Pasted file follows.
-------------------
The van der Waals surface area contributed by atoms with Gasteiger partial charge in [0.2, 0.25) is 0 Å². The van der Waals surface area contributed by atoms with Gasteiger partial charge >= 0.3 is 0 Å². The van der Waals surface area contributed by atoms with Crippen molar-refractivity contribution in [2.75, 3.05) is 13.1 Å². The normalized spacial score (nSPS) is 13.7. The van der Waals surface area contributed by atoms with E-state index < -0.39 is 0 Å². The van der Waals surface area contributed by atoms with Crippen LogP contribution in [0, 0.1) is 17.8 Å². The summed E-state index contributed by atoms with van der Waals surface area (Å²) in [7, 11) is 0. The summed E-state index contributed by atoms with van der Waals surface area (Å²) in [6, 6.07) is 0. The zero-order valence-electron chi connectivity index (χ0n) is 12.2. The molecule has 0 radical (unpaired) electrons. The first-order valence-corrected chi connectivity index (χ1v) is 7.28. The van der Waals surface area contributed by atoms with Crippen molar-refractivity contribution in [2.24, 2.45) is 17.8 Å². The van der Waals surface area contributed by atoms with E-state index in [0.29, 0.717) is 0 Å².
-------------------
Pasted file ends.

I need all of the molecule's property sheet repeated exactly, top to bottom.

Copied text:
The van der Waals surface area contributed by atoms with Gasteiger partial charge in [0.2, 0.25) is 0 Å². The van der Waals surface area contributed by atoms with Gasteiger partial charge >= 0.3 is 0 Å². The van der Waals surface area contributed by atoms with Crippen molar-refractivity contribution in [2.75, 3.05) is 13.1 Å². The normalized spacial score (nSPS) is 13.7. The van der Waals surface area contributed by atoms with E-state index < -0.39 is 0 Å². The van der Waals surface area contributed by atoms with Crippen LogP contribution in [0, 0.1) is 17.8 Å². The summed E-state index contributed by atoms with van der Waals surface area (Å²) in [7, 11) is 0. The summed E-state index contributed by atoms with van der Waals surface area (Å²) in [6, 6.07) is 0. The zero-order valence-electron chi connectivity index (χ0n) is 12.2. The molecule has 0 radical (unpaired) electrons. The first-order valence-corrected chi connectivity index (χ1v) is 7.28. The van der Waals surface area contributed by atoms with Crippen molar-refractivity contribution in [2.24, 2.45) is 17.8 Å². The van der Waals surface area contributed by atoms with E-state index in [0.29, 0.717) is 0 Å².